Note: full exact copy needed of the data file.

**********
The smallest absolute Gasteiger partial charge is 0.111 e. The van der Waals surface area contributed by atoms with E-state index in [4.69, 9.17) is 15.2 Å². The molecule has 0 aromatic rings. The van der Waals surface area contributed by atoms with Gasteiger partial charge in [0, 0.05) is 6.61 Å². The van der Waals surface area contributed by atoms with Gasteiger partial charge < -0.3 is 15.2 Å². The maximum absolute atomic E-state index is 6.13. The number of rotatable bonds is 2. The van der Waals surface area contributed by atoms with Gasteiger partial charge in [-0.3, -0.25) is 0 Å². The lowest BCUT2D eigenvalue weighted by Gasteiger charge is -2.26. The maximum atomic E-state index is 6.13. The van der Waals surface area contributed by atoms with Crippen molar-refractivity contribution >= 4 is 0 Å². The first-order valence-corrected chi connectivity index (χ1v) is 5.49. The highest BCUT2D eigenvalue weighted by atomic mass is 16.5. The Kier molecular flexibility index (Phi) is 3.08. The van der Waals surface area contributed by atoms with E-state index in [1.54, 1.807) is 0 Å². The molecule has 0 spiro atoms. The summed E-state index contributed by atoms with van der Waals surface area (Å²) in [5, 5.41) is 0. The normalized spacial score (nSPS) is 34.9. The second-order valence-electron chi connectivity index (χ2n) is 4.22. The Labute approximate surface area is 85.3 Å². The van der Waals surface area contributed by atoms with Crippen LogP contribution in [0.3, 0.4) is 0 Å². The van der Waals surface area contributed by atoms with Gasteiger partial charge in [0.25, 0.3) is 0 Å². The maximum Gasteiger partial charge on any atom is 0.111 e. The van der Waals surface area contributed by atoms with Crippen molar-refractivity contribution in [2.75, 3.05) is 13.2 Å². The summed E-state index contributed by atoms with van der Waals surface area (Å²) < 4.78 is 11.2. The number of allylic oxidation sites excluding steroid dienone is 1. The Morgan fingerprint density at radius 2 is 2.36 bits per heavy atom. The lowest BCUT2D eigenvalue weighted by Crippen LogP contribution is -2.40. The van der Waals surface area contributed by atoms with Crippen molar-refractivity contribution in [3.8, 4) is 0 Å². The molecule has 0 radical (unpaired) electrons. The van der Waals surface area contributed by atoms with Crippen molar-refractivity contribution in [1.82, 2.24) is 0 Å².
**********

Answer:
The smallest absolute Gasteiger partial charge is 0.111 e. The van der Waals surface area contributed by atoms with E-state index in [4.69, 9.17) is 15.2 Å². The molecule has 0 aromatic rings. The van der Waals surface area contributed by atoms with Gasteiger partial charge in [0, 0.05) is 6.61 Å². The van der Waals surface area contributed by atoms with Gasteiger partial charge < -0.3 is 15.2 Å². The maximum absolute atomic E-state index is 6.13. The number of rotatable bonds is 2. The van der Waals surface area contributed by atoms with Gasteiger partial charge in [-0.3, -0.25) is 0 Å². The lowest BCUT2D eigenvalue weighted by Gasteiger charge is -2.26. The maximum atomic E-state index is 6.13. The van der Waals surface area contributed by atoms with Crippen molar-refractivity contribution >= 4 is 0 Å². The first-order valence-corrected chi connectivity index (χ1v) is 5.49. The highest BCUT2D eigenvalue weighted by atomic mass is 16.5. The Kier molecular flexibility index (Phi) is 3.08. The van der Waals surface area contributed by atoms with E-state index in [1.54, 1.807) is 0 Å². The molecule has 0 spiro atoms. The summed E-state index contributed by atoms with van der Waals surface area (Å²) in [5, 5.41) is 0. The normalized spacial score (nSPS) is 34.9. The second-order valence-electron chi connectivity index (χ2n) is 4.22. The Labute approximate surface area is 85.3 Å². The van der Waals surface area contributed by atoms with Crippen LogP contribution in [0.3, 0.4) is 0 Å². The van der Waals surface area contributed by atoms with Gasteiger partial charge in [0.25, 0.3) is 0 Å². The maximum Gasteiger partial charge on any atom is 0.111 e. The van der Waals surface area contributed by atoms with Crippen molar-refractivity contribution in [2.75, 3.05) is 13.2 Å². The summed E-state index contributed by atoms with van der Waals surface area (Å²) < 4.78 is 11.2. The number of allylic oxidation sites excluding steroid dienone is 1. The Morgan fingerprint density at radius 2 is 2.36 bits per heavy atom. The lowest BCUT2D eigenvalue weighted by Crippen LogP contribution is -2.40. The van der Waals surface area contributed by atoms with Crippen molar-refractivity contribution in [3.8, 4) is 0 Å². The molecule has 0 radical (unpaired) electrons. The van der Waals surface area contributed by atoms with Crippen molar-refractivity contribution in [1.82, 2.24) is 0 Å².